Not enough livers to go around, so who gets them?

Photo courtesy of University of Kansas Medical Center.

File photo courtesy of University of Kansas Medical Center.

Both sides had their say Tuesday at a Chicago hearing on a change that would take donated livers from the Midwest for use on the east and west coasts.

KU Hospital, among more than 40 transplant programs opposing the change, put out a press release on the hearing late Tuesday.

The United Network for Organ Sharing (UNOS) held the day long forum for input on its proposal to allocate donor livers on a national instead of regional basis.

Livers currently go to the sickest patients within 11 regions, and the Midwest and southern regions have higher donor rates than those on the coasts.

The local Midwest Region 8 has the highest donor rate in the nation at 82 percent. The New York state region has the lowest at 55 percent.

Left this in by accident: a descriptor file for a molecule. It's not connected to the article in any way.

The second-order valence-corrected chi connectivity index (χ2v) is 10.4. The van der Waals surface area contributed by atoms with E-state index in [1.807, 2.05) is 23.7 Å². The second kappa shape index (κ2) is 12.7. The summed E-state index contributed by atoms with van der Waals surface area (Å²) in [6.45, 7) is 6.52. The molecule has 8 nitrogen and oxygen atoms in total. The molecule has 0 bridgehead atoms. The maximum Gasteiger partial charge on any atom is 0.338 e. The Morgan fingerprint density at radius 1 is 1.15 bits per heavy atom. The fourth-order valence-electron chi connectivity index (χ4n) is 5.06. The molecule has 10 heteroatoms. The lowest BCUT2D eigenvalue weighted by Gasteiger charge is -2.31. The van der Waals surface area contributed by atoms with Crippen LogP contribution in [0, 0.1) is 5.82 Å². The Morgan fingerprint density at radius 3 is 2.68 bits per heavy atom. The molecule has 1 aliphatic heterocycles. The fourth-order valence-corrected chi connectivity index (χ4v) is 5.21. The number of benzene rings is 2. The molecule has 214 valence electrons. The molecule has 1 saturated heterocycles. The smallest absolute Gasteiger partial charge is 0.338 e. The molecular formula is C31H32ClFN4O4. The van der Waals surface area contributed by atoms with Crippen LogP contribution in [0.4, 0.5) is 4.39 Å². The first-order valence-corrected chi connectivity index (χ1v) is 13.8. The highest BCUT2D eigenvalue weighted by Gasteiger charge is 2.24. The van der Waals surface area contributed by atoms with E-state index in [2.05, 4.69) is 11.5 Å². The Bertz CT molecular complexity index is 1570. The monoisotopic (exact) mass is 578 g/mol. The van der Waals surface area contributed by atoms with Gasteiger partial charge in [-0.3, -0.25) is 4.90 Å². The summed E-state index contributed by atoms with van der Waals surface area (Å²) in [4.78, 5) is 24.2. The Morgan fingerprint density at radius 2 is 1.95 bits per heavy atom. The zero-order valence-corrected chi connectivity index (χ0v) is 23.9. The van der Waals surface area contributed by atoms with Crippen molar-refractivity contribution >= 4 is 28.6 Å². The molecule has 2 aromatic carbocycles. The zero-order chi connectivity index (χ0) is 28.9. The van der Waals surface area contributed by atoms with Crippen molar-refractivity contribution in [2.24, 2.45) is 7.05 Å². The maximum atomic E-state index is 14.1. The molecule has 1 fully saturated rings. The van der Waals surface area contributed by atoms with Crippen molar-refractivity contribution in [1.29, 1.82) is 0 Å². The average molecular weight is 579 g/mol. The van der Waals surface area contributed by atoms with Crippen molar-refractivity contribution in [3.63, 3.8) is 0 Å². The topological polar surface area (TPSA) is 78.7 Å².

UNOS contends the change would save 500 more lives over five years.

From the press release:

Opponents question that, saying the same 6,000 donated livers a year would be in play either way.

“There is no evidence presented today showing more lives would be saved through redistricting, but plenty of concern that broader sharing would further limit access to minorities and patients in small towns,” said Dr. Tim Schmitt of KU Hospital.

“The models showed 500 lives could be saved over five years through broader sharing, but if other regions increased their donation rate to match the Midwest … we could save 5,000 lives,” he said.

He and many others there said organ donation awareness is the solution to the problem.

The full UNOS board will consider the issue at a November meeting.

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